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The Entire MCU Timeline Explained

With over 20 films and a handful of TV shows spread out over more than a decade, the Marvel Cinematic Universe is the biggest franchise in the pop culture landscape — and despite the fact that they called the most recent movie Endgame, it doesn't seem like it's going to be stopping any time soon. That massive scope has allowed Marvel Studios to create a sprawling, interconnected universe built on a shared continuity, and much like the comics the MCU is based on, that means things can get pretty complicated.

For the most part, the events of the films happen in the same order as the movies themselves, but there are a few exceptions. If you want a good look at when everything happened in the MCU, read on as we explain the complete timeline of the Marvel Cinematic Universe.

In the beginning: cosmic genesis

If you really want to know where things started in the Marvel Cinematic Universe, you have to go all the way back to the Big Bang. No, really.

As you might expect from their name and the fact that they control fundamental forces of the cosmos — like Time, Space, and Reality itself — the Infinity Stones have been around for a long time. As the Collector explains in Guardians of the Galaxy, the stones were formed from the "six singularities" that caused the universe to explode into existence. They were then scattered across the universe, popping up here and there and awaiting the eventual arrival of a giant golden oven mitt that would be used to murder half the universe.

That, of course, was billions of years ago, but it's not the only thing to happen in those long eons. "Millions of years" before we get to the present-day MCU, Ego the Living Planet comes into existence, gains cosmic awareness, and seeds "thousands of worlds" with his essence in an attempt to create another Celestial being like himself.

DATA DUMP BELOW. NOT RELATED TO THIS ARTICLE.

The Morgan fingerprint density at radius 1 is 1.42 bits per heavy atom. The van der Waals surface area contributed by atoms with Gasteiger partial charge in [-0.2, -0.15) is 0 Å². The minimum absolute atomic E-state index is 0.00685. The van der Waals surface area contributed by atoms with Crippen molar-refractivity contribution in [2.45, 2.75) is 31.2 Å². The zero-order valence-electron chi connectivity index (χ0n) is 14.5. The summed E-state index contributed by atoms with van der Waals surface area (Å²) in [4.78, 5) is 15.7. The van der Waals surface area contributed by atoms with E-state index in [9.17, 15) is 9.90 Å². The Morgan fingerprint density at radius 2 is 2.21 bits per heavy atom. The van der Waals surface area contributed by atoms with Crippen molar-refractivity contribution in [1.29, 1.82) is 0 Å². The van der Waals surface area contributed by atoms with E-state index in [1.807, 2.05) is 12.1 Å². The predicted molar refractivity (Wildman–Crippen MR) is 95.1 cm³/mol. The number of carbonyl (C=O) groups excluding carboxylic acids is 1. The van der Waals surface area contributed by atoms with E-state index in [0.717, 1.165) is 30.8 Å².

A long, long time ago: the age of myth

As far as the heroes and villains of Earth are concerned, the MCU doesn't start with Tony Stark getting kidnapped in 2008, Carol Danvers being taken to Hala in the '90s, or even with Steve Rogers volunteering for the Super Soldier program in the '40s. The actual beginning happened thousands of years before that, and might even go back even further, to a cosmic cow licking a block of ice. That's the sort of thing you're going to run into when a good chunk of your universe is based around Norse Mythology.

This mythological time scale begins "millennia ago," as we find out in Thor: The Dark World, when Malekith the Accursed lays siege to Asgard and is fought off by Bor, the father of Odin. Bor "vanquishes" Malekith, which turns out to be a temporary solution.

While we don't know exactly when it happens, the next chronological event that we see from our characters is Odin's conquest of the Nine Realms alongside his first child, Hela, Goddess of Death. During this era, the magic warhammer Mjolnir is forged in the heart of a dying star, and used by Hela. Thanks to her bloodthirsty ruthlessness and ambition, Odin turns against her, and in the battle that follows, Hela slaughters the Valkyrior. The sole surviving Valkyrie flees from Asgard, spending the next few thousand years drunk and depressed. Eventually, she winds up on Sakaar, a cosmic garbage dump that an immortal being called the Grandmaster builds into an interstellar gladiatorial arena. Hela is then imprisoned in another dimension by Odin, who (literally) covers up all traces of her existence.

Sometime after that (but still far enough back that people were writing about it in the 13th century), Odin and Frigga have a son, Thor. Shortly thereafter, Odin slays the frost giant Laufey and adopts his son, Loki, as his own. Not too long after this, during their youth, Loki turns into a snake because he knows Thor loves snakes, and then tries to stab him.